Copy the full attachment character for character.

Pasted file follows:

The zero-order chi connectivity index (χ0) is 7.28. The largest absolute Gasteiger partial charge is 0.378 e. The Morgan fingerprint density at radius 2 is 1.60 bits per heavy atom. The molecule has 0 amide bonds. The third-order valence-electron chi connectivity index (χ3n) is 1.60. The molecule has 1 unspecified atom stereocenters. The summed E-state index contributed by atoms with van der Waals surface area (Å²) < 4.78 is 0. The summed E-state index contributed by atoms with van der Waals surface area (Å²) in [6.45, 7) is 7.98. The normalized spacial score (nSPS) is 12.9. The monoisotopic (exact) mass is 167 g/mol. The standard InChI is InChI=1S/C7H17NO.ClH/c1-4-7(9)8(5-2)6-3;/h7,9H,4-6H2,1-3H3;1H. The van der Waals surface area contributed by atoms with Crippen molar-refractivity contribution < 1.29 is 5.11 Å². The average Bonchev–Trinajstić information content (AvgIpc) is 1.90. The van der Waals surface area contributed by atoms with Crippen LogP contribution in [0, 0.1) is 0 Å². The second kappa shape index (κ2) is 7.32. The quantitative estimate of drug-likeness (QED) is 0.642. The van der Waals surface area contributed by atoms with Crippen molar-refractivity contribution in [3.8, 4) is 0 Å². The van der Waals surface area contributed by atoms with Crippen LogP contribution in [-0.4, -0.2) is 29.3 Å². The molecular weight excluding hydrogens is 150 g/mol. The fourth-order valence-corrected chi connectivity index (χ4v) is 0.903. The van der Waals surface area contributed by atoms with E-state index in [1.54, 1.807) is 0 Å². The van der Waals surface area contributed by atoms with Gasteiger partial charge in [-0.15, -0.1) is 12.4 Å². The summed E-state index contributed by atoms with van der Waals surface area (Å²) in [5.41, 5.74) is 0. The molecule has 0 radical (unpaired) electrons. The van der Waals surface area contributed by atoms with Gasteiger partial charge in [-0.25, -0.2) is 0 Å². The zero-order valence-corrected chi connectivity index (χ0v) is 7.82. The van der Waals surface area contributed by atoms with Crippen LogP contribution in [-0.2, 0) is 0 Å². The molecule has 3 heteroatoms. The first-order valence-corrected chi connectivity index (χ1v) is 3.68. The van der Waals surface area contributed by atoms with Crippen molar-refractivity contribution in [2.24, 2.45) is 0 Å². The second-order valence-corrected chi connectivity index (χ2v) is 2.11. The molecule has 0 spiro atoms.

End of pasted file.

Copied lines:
The zero-order chi connectivity index (χ0) is 7.28. The largest absolute Gasteiger partial charge is 0.378 e. The Morgan fingerprint density at radius 2 is 1.60 bits per heavy atom. The molecule has 0 amide bonds. The third-order valence-electron chi connectivity index (χ3n) is 1.60. The molecule has 1 unspecified atom stereocenters. The summed E-state index contributed by atoms with van der Waals surface area (Å²) < 4.78 is 0. The summed E-state index contributed by atoms with van der Waals surface area (Å²) in [6.45, 7) is 7.98. The normalized spacial score (nSPS) is 12.9. The monoisotopic (exact) mass is 167 g/mol. The standard InChI is InChI=1S/C7H17NO.ClH/c1-4-7(9)8(5-2)6-3;/h7,9H,4-6H2,1-3H3;1H. The van der Waals surface area contributed by atoms with Crippen molar-refractivity contribution < 1.29 is 5.11 Å². The average Bonchev–Trinajstić information content (AvgIpc) is 1.90. The van der Waals surface area contributed by atoms with Crippen LogP contribution in [0, 0.1) is 0 Å². The second kappa shape index (κ2) is 7.32. The quantitative estimate of drug-likeness (QED) is 0.642. The van der Waals surface area contributed by atoms with Crippen molar-refractivity contribution in [3.8, 4) is 0 Å². The van der Waals surface area contributed by atoms with Crippen LogP contribution in [-0.4, -0.2) is 29.3 Å². The molecular weight excluding hydrogens is 150 g/mol. The fourth-order valence-corrected chi connectivity index (χ4v) is 0.903. The van der Waals surface area contributed by atoms with E-state index in [1.54, 1.807) is 0 Å². The van der Waals surface area contributed by atoms with Gasteiger partial charge in [-0.15, -0.1) is 12.4 Å². The summed E-state index contributed by atoms with van der Waals surface area (Å²) in [5.41, 5.74) is 0. The molecule has 0 radical (unpaired) electrons. The van der Waals surface area contributed by atoms with Gasteiger partial charge in [-0.25, -0.2) is 0 Å². The zero-order valence-corrected chi connectivity index (χ0v) is 7.82. The van der Waals surface area contributed by atoms with Crippen LogP contribution in [-0.2, 0) is 0 Å². The molecule has 3 heteroatoms. The first-order valence-corrected chi connectivity index (χ1v) is 3.68. The van der Waals surface area contributed by atoms with Crippen molar-refractivity contribution in [2.24, 2.45) is 0 Å². The second-order valence-corrected chi connectivity index (χ2v) is 2.11. The molecule has 0 spiro atoms.